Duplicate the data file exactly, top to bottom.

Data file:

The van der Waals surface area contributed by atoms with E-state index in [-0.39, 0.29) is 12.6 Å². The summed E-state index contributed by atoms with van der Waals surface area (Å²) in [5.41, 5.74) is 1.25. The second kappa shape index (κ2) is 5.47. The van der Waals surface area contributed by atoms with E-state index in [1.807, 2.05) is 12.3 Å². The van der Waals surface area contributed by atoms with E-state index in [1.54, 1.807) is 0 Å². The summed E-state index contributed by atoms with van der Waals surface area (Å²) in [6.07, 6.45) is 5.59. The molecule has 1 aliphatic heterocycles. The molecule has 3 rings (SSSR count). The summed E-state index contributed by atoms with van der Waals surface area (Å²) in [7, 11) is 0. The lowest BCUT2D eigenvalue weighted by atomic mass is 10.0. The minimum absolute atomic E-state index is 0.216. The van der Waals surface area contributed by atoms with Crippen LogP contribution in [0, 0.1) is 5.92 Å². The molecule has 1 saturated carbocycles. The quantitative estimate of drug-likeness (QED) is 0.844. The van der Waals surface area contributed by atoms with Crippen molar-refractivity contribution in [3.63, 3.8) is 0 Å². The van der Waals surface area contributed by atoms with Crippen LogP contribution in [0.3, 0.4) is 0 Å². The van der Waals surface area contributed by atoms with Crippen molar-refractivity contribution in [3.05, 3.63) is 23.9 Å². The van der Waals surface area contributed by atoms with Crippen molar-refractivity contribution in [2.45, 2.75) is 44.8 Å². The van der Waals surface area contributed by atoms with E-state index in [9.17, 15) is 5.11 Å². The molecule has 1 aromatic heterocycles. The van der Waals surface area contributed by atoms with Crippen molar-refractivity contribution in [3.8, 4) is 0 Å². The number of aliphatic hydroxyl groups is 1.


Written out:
The van der Waals surface area contributed by atoms with E-state index in [-0.39, 0.29) is 12.6 Å². The summed E-state index contributed by atoms with van der Waals surface area (Å²) in [5.41, 5.74) is 1.25. The second kappa shape index (κ2) is 5.47. The van der Waals surface area contributed by atoms with E-state index in [1.807, 2.05) is 12.3 Å². The van der Waals surface area contributed by atoms with E-state index in [1.54, 1.807) is 0 Å². The summed E-state index contributed by atoms with van der Waals surface area (Å²) in [6.07, 6.45) is 5.59. The molecule has 1 aliphatic heterocycles. The molecule has 3 rings (SSSR count). The summed E-state index contributed by atoms with van der Waals surface area (Å²) in [7, 11) is 0. The lowest BCUT2D eigenvalue weighted by atomic mass is 10.0. The minimum absolute atomic E-state index is 0.216. The van der Waals surface area contributed by atoms with Crippen LogP contribution in [0, 0.1) is 5.92 Å². The molecule has 1 saturated carbocycles. The quantitative estimate of drug-likeness (QED) is 0.844. The van der Waals surface area contributed by atoms with Crippen molar-refractivity contribution in [3.63, 3.8) is 0 Å². The van der Waals surface area contributed by atoms with Crippen LogP contribution in [0.3, 0.4) is 0 Å². The van der Waals surface area contributed by atoms with Crippen molar-refractivity contribution in [3.05, 3.63) is 23.9 Å². The van der Waals surface area contributed by atoms with Crippen molar-refractivity contribution in [2.45, 2.75) is 44.8 Å². The van der Waals surface area contributed by atoms with E-state index in [9.17, 15) is 5.11 Å². The molecule has 1 aromatic heterocycles. The van der Waals surface area contributed by atoms with Crippen molar-refractivity contribution in [3.8, 4) is 0 Å². The number of aliphatic hydroxyl groups is 1.